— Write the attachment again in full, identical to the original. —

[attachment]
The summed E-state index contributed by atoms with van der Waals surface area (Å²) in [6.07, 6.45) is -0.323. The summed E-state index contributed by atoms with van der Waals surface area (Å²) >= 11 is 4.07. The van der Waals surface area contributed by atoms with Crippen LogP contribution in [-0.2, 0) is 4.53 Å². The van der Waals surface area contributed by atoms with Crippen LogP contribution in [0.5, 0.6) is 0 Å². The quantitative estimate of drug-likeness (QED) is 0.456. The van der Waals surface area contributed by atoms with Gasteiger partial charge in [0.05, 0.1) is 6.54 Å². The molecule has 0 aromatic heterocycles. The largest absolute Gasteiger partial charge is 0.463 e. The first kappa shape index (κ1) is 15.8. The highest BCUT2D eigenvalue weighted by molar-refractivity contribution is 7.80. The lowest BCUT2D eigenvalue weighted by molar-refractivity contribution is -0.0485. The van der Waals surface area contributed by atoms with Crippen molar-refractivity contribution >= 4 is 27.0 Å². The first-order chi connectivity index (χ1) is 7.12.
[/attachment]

The summed E-state index contributed by atoms with van der Waals surface area (Å²) in [6.07, 6.45) is -0.323. The summed E-state index contributed by atoms with van der Waals surface area (Å²) >= 11 is 4.07. The van der Waals surface area contributed by atoms with Crippen LogP contribution in [-0.2, 0) is 4.53 Å². The van der Waals surface area contributed by atoms with Crippen LogP contribution in [0.5, 0.6) is 0 Å². The quantitative estimate of drug-likeness (QED) is 0.456. The van der Waals surface area contributed by atoms with Gasteiger partial charge in [0.05, 0.1) is 6.54 Å². The molecule has 0 aromatic heterocycles. The largest absolute Gasteiger partial charge is 0.463 e. The first kappa shape index (κ1) is 15.8. The highest BCUT2D eigenvalue weighted by molar-refractivity contribution is 7.80. The lowest BCUT2D eigenvalue weighted by molar-refractivity contribution is -0.0485. The van der Waals surface area contributed by atoms with Crippen molar-refractivity contribution >= 4 is 27.0 Å². The first-order chi connectivity index (χ1) is 7.12.